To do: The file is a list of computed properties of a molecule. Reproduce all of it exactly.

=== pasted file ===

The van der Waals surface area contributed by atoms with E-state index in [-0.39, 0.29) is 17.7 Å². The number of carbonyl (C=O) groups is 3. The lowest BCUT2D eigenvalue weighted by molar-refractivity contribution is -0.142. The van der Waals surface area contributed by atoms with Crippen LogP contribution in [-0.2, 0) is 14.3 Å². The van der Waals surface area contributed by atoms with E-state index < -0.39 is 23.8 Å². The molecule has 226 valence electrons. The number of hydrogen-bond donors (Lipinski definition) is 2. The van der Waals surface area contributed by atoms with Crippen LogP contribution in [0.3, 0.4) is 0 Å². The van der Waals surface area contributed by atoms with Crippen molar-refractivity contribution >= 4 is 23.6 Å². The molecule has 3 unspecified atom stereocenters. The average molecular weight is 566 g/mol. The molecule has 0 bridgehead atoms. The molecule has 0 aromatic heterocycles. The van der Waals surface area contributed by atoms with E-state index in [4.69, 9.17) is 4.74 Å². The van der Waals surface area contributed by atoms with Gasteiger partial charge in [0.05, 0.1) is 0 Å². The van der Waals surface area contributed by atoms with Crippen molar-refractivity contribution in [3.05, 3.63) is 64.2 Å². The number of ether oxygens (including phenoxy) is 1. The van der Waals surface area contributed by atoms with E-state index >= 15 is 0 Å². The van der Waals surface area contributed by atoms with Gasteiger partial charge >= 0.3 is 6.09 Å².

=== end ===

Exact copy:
The van der Waals surface area contributed by atoms with E-state index in [-0.39, 0.29) is 17.7 Å². The number of carbonyl (C=O) groups is 3. The lowest BCUT2D eigenvalue weighted by molar-refractivity contribution is -0.142. The van der Waals surface area contributed by atoms with Crippen LogP contribution in [-0.2, 0) is 14.3 Å². The van der Waals surface area contributed by atoms with E-state index < -0.39 is 23.8 Å². The molecule has 226 valence electrons. The number of hydrogen-bond donors (Lipinski definition) is 2. The van der Waals surface area contributed by atoms with Crippen LogP contribution in [0.3, 0.4) is 0 Å². The van der Waals surface area contributed by atoms with Crippen molar-refractivity contribution >= 4 is 23.6 Å². The molecule has 3 unspecified atom stereocenters. The average molecular weight is 566 g/mol. The molecule has 0 bridgehead atoms. The molecule has 0 aromatic heterocycles. The van der Waals surface area contributed by atoms with E-state index in [4.69, 9.17) is 4.74 Å². The van der Waals surface area contributed by atoms with Gasteiger partial charge in [0.05, 0.1) is 0 Å². The van der Waals surface area contributed by atoms with Crippen molar-refractivity contribution in [3.05, 3.63) is 64.2 Å². The number of ether oxygens (including phenoxy) is 1. The van der Waals surface area contributed by atoms with E-state index >= 15 is 0 Å². The van der Waals surface area contributed by atoms with Gasteiger partial charge >= 0.3 is 6.09 Å².